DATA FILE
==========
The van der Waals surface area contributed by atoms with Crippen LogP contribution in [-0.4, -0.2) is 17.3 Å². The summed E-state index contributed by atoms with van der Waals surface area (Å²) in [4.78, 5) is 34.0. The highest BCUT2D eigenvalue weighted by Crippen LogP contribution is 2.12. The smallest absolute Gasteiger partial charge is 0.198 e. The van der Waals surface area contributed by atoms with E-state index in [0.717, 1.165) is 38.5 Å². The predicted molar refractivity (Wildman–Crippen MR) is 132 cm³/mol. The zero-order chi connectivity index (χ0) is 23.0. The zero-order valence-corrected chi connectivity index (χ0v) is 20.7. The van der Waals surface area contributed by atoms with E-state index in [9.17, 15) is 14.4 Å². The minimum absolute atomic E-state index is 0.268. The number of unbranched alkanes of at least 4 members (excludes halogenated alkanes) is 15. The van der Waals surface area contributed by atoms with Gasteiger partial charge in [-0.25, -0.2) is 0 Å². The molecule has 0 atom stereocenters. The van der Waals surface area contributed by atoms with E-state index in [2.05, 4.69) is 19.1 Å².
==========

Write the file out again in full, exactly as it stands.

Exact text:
The van der Waals surface area contributed by atoms with Crippen LogP contribution in [-0.4, -0.2) is 17.3 Å². The summed E-state index contributed by atoms with van der Waals surface area (Å²) in [4.78, 5) is 34.0. The highest BCUT2D eigenvalue weighted by Crippen LogP contribution is 2.12. The smallest absolute Gasteiger partial charge is 0.198 e. The van der Waals surface area contributed by atoms with E-state index in [0.717, 1.165) is 38.5 Å². The predicted molar refractivity (Wildman–Crippen MR) is 132 cm³/mol. The zero-order chi connectivity index (χ0) is 23.0. The zero-order valence-corrected chi connectivity index (χ0v) is 20.7. The van der Waals surface area contributed by atoms with E-state index in [9.17, 15) is 14.4 Å². The minimum absolute atomic E-state index is 0.268. The number of unbranched alkanes of at least 4 members (excludes halogenated alkanes) is 15. The van der Waals surface area contributed by atoms with Gasteiger partial charge in [-0.25, -0.2) is 0 Å². The molecule has 0 atom stereocenters. The van der Waals surface area contributed by atoms with E-state index in [2.05, 4.69) is 19.1 Å².